Complainant states that it is the owner of several international trademark registrations for the mark CAMPER in various classes, primarily shoes, apparel and leather goods. It further states that it intends to expand the use of its famous mark and offer services in the travel industry and in education. Complainant notes that Respondent has no trademark rights in the mark CAMPER. Complainant argues that bad faith should be inferred from the fact that Respondent was aware of Complainant’s many registrations for the mark CAMPER. Complainant also complains about NeuStar’s policies and procedures for registering “.us” domain names, which will not be considered here.
Respondent’s primary argument is that it is not possible to use the word CAMPER as a trademark in the class they intend to use it in, namely, the rental of campers in the USA. Respondent also states that it has a legitimate interest in the domain name in that it intends to offer services under that name, though it is not currently doing so. Finally, Respondent states that it is not using the mark CAMPER with the intention to gain from Complainant’s reputation or to mislead customers.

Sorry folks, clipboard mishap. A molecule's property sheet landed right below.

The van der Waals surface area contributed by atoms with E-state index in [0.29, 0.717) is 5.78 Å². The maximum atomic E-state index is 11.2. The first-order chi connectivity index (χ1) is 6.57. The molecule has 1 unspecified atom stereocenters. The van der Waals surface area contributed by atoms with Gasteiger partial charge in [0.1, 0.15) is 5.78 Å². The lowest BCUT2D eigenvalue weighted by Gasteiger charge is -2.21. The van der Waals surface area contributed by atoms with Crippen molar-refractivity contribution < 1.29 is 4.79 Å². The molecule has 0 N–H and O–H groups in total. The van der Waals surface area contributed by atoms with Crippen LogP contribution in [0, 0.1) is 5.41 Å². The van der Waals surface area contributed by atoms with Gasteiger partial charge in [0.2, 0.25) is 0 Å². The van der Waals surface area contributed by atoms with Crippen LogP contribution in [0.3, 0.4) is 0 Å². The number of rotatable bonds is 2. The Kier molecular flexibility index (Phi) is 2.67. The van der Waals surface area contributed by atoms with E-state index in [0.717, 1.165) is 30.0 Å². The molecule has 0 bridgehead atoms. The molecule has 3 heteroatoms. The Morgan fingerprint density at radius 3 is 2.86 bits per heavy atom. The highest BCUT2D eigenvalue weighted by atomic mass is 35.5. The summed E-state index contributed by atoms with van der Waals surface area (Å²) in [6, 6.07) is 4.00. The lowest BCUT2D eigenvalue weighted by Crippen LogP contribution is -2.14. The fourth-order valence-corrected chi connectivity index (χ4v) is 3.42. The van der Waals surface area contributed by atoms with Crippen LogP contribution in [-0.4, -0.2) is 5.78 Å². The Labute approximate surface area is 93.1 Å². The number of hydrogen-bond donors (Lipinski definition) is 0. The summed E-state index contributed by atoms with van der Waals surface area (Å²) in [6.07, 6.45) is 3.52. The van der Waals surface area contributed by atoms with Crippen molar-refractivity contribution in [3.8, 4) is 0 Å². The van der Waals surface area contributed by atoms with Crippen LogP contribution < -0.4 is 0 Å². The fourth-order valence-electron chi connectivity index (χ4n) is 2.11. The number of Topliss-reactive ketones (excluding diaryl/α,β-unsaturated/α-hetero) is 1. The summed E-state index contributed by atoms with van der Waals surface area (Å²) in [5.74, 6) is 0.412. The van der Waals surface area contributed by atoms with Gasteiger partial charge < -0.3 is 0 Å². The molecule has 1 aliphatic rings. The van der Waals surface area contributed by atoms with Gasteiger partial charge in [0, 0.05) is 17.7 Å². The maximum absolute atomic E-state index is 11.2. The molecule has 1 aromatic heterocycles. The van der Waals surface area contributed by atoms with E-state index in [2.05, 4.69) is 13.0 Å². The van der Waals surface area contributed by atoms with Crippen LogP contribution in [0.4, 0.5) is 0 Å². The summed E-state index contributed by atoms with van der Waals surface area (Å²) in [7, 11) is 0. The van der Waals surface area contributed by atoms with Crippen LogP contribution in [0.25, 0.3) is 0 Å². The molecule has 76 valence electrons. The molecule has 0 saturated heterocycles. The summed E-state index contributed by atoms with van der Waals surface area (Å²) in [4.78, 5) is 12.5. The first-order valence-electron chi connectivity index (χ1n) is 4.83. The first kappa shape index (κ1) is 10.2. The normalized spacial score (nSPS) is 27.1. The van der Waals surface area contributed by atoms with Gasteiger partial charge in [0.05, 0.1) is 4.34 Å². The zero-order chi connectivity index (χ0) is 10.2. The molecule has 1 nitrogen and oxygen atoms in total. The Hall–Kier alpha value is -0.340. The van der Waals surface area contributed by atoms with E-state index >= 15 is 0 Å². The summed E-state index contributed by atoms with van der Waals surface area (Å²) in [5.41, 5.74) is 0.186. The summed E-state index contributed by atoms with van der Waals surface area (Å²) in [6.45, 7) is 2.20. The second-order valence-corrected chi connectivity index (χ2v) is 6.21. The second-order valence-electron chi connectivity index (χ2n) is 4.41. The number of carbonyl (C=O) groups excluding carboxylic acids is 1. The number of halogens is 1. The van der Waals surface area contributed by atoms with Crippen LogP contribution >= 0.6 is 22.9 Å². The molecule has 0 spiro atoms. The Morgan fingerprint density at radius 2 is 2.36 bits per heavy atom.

This Panel finds that Complainant has met all three requirements under the Policy.
Paragraph 15(a) of the Rules instructs this Panel to “decide a complaint on the basis of the statements and documents submitted in accordance with the Policy, these Rules and any rules and principles of law that it deems applicable.”
Paragraph 4(a) of the Policy requires that the Complainant must prove each of the following three elements to obtain an order that a domain name should be cancelled or transferred:
(1) the domain name registered by the Respondent is identical or confusingly similar to a trademark or service mark in which the Complainant has rights;
(2) the Respondent has no rights or legitimate interests in respect of the domain name; and
(3) the domain name has been registered or is being used in bad faith.
Given the similarity between the Uniform Domain Name Dispute Resolution Policy (“UDRP”) and the usTLD Policy, the Panel will draw upon UDRP precedent as applicable in rendering its decision.
Identical and/or Confusingly Similar